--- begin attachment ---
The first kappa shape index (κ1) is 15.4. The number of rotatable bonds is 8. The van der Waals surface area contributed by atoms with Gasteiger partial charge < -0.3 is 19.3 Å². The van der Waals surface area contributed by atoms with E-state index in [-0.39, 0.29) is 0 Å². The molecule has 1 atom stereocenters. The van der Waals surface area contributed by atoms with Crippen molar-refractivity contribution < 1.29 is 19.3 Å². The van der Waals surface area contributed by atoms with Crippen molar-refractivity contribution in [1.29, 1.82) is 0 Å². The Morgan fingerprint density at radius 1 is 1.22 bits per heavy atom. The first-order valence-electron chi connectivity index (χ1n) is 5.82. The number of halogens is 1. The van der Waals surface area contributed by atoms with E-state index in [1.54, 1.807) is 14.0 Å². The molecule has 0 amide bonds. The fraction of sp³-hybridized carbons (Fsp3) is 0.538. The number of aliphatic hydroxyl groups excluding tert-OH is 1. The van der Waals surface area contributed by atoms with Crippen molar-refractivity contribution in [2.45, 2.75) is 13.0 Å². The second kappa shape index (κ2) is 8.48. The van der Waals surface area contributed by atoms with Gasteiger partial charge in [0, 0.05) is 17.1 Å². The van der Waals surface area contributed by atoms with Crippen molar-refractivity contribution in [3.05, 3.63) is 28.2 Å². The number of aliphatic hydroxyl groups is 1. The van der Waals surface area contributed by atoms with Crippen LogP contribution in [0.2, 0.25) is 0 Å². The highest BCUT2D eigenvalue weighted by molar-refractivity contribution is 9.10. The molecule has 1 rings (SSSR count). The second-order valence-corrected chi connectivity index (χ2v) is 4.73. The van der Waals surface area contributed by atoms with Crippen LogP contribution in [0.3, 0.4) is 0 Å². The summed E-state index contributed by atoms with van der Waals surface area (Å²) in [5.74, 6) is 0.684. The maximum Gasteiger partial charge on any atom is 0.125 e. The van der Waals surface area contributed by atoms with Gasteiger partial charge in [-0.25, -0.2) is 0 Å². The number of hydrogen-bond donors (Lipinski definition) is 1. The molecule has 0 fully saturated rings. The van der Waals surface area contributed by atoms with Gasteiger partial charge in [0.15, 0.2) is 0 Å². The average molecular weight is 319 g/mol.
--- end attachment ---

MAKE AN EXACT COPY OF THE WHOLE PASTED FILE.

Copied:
The first kappa shape index (κ1) is 15.4. The number of rotatable bonds is 8. The van der Waals surface area contributed by atoms with Gasteiger partial charge < -0.3 is 19.3 Å². The van der Waals surface area contributed by atoms with E-state index in [-0.39, 0.29) is 0 Å². The molecule has 1 atom stereocenters. The van der Waals surface area contributed by atoms with Crippen molar-refractivity contribution < 1.29 is 19.3 Å². The van der Waals surface area contributed by atoms with Crippen molar-refractivity contribution in [1.29, 1.82) is 0 Å². The Morgan fingerprint density at radius 1 is 1.22 bits per heavy atom. The first-order valence-electron chi connectivity index (χ1n) is 5.82. The number of halogens is 1. The van der Waals surface area contributed by atoms with E-state index in [1.54, 1.807) is 14.0 Å². The molecule has 0 amide bonds. The fraction of sp³-hybridized carbons (Fsp3) is 0.538. The number of aliphatic hydroxyl groups excluding tert-OH is 1. The van der Waals surface area contributed by atoms with Crippen molar-refractivity contribution in [2.45, 2.75) is 13.0 Å². The second kappa shape index (κ2) is 8.48. The van der Waals surface area contributed by atoms with Gasteiger partial charge in [0, 0.05) is 17.1 Å². The van der Waals surface area contributed by atoms with Crippen molar-refractivity contribution in [3.05, 3.63) is 28.2 Å². The number of aliphatic hydroxyl groups is 1. The van der Waals surface area contributed by atoms with Crippen LogP contribution in [0.2, 0.25) is 0 Å². The highest BCUT2D eigenvalue weighted by molar-refractivity contribution is 9.10. The molecule has 1 rings (SSSR count). The second-order valence-corrected chi connectivity index (χ2v) is 4.73. The van der Waals surface area contributed by atoms with Crippen LogP contribution in [0.3, 0.4) is 0 Å². The summed E-state index contributed by atoms with van der Waals surface area (Å²) in [5.74, 6) is 0.684. The maximum Gasteiger partial charge on any atom is 0.125 e. The van der Waals surface area contributed by atoms with Gasteiger partial charge in [-0.25, -0.2) is 0 Å². The number of hydrogen-bond donors (Lipinski definition) is 1. The molecule has 0 fully saturated rings. The van der Waals surface area contributed by atoms with Gasteiger partial charge in [0.15, 0.2) is 0 Å². The average molecular weight is 319 g/mol.